Gone are the days of Rickey Henderson annually racking up over 100 stolen bases. As baseball transitioned from the pitcher friendly 1980’s, through the steroid era of the late ’90’s and early 2000’s, the art of the stolen base fell off precipitously. Teams were no longer willing to risk an out on the base paths as the game adopted a philosophical change in order to capitalize on the surge in home runs.

As baseball has moved out of the steroid era and into an era dominated by pitching, stolen base numbers have been slow to recover. In fact, 2015 produced the lowest amount of stolen bases since 1975 when there were only 24 Major League franchises. Furthermore, last year the Cincinnati Reds led the league in stolen bases with 134, a mere four more stolen bases than Rickey Henderson’s season high of 130.

While the stolen base has been in decline, it still can be an effective weapon for teams who do not boast a potent lineup full of power hitters. Take the Kansas City Royals for example, a team who finished fifth in the league in stolen bases and rode an offensive style more befitting of a team from the 1980’s all the way to a World Series title. As baseball continues to evolve with specialized pitchers for seemingly every possible situation, it is plausible the stolen base could continue its declining numbers.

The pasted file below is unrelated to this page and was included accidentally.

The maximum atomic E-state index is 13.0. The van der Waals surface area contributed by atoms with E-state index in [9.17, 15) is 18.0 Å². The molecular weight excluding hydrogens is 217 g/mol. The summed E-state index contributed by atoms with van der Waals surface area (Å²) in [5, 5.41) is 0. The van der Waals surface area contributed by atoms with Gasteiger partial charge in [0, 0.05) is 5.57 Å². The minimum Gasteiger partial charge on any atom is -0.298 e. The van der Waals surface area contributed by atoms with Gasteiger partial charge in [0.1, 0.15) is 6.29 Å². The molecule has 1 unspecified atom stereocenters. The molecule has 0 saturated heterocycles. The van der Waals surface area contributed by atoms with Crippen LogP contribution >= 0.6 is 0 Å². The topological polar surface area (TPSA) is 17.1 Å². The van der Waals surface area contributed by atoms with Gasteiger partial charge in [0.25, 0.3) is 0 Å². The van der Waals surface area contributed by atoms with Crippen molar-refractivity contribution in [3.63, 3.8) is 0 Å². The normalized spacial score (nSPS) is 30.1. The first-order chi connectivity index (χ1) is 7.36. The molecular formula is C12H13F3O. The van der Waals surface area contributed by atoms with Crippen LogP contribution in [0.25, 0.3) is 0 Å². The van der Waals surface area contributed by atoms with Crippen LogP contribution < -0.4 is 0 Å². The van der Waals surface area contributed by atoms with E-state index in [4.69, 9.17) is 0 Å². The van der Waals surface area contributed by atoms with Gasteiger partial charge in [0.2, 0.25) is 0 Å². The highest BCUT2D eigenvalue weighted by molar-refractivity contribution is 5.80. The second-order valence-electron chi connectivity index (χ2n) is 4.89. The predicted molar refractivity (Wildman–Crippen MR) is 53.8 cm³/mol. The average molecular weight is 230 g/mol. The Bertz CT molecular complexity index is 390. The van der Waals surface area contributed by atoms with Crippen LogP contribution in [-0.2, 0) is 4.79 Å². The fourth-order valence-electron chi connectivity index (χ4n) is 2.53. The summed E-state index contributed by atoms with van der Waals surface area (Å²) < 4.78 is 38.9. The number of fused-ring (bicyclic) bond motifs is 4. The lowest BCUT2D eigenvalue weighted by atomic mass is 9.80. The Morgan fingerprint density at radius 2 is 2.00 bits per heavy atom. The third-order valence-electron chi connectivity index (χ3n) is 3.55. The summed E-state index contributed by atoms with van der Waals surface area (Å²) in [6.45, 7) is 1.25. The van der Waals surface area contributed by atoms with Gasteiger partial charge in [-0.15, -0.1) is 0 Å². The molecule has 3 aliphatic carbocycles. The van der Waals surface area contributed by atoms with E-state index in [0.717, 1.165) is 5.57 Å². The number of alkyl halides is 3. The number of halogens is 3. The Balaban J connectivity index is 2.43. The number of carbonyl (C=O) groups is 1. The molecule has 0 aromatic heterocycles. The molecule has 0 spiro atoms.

The stolen base is an art form of sorts as it requires just as much skill and preparation as it does speed to become someone who is proficient at swiping bases. Typically the benchmark for base theft is 70 percent and the elite base thieves are successful 75 percent or more of the time. Let’s take a look at a few players, who by today’s standards, excel in stealing bases.

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About The Author

Adam Piede

Adam currently resides in Atlanta, GA. His first career path found him working in the front office of several Minor League Baseball organizations. A veteran of well over 100 tarp pulls, he’s still clinging to a baseball “career” by playing on multiple Atlanta area MSBL teams. His skills at third base most closely resemble a young Dominik Hasek, with the arm of Chuck Knoblauch.

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One Response

  1. Michael Kozlowski

    Great article! It’s amazing how different MLB is from when I last followed it closely 25 years ago.

    I heard rumors towards the end of last season that teams were working out track stars with the intention of adding arsenals of pinch runners when the rosters expand in September, but no one went through with it.

    Like you said, there must be a lot more to base stealing than just being really fast.


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